The designation "throne room" dates back to the use of the Residenz by the Habsburgers (from 1816). The Austrian rulers were domiciled here until 1918. On a state visit lasting several days in 1867, the French Emperor Napoleon III was received here, not in Vienna, by Emperor Franz Joseph I.
The Assembly Room
In the days of the prince-archbishops, this was the assembly room, where court banquets were held. Under the ceiling fresco, which shows a feast of the ancient gods, festive banquets were organised regularly for up to 30 members of the royal household, accompanied by music.
A court banquet was also an important demonstration of prestige. The seating plan, service, variety and quality of the food, the number of courses, the quantity and quality of the beverages, and costly tableware showed the rank of the occasion and the importance of the guests. The prince-archbishop himself sat under a canopy at the high table on a dais.
A banquet proceeded like a well-staged theatrical performance, with a retinue of nobles in the role of servants and Tafelmusik in the background. A trumpeter signalled the start, calling the high-ranking guests to table. The artistically decorated (and probably no longer very warm) dishes were carried in stately manner from the kitchen, one at a time, preceded by the Stäbelmeister, staff in hand. According to the court regulations decreed by Prince-Archbishop Wolf Dietrich von Raitenau (1587-1612), stewards had "to serve up the food and to attend with particular diligence at table".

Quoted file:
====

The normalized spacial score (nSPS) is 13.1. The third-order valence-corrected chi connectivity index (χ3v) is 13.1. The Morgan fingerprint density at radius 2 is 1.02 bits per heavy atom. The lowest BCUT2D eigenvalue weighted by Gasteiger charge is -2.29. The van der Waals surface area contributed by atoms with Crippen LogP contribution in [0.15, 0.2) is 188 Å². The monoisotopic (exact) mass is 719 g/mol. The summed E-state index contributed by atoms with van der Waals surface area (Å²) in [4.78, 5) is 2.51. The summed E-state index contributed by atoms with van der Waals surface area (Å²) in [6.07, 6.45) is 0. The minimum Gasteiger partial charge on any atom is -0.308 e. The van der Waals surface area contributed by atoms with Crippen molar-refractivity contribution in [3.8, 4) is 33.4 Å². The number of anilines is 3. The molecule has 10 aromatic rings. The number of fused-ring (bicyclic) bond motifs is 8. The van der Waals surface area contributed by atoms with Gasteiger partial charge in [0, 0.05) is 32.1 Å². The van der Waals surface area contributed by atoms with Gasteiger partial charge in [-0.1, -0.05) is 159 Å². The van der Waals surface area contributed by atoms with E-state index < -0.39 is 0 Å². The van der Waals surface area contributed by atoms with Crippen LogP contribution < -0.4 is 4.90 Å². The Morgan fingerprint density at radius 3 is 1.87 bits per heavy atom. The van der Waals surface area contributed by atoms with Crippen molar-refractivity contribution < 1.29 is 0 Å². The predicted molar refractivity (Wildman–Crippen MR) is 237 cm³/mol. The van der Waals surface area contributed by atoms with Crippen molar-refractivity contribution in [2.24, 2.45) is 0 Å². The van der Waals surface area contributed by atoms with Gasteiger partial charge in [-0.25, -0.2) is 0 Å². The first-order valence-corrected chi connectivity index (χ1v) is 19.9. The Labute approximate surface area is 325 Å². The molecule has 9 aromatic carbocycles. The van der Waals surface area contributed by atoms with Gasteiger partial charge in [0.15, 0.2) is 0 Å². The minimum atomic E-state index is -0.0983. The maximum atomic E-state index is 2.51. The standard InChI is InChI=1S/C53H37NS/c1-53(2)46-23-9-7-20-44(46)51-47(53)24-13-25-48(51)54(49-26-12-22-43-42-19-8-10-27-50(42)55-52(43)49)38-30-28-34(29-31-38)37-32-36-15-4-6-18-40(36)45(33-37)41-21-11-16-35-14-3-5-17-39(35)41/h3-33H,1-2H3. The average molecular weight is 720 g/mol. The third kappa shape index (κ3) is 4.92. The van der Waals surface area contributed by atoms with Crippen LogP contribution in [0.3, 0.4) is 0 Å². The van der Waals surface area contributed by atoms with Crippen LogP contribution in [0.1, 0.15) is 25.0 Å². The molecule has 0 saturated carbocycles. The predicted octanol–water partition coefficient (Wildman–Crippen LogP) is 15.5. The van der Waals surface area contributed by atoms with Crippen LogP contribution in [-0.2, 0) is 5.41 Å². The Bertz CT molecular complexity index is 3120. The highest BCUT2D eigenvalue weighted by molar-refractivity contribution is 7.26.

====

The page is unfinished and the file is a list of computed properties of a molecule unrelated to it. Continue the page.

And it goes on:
The quality of a chef at the court was demonstrated by his skill in captivating the senses with ever new creations. The dishes were elaborately prepared, cakes and pastries shaped into veritable sculptures. Even the prince-archbishop at table was modelled as a sweetmeat, and likenesses of his illustrious guests shown on little sugared almonds. Neither expense nor effort was spared.
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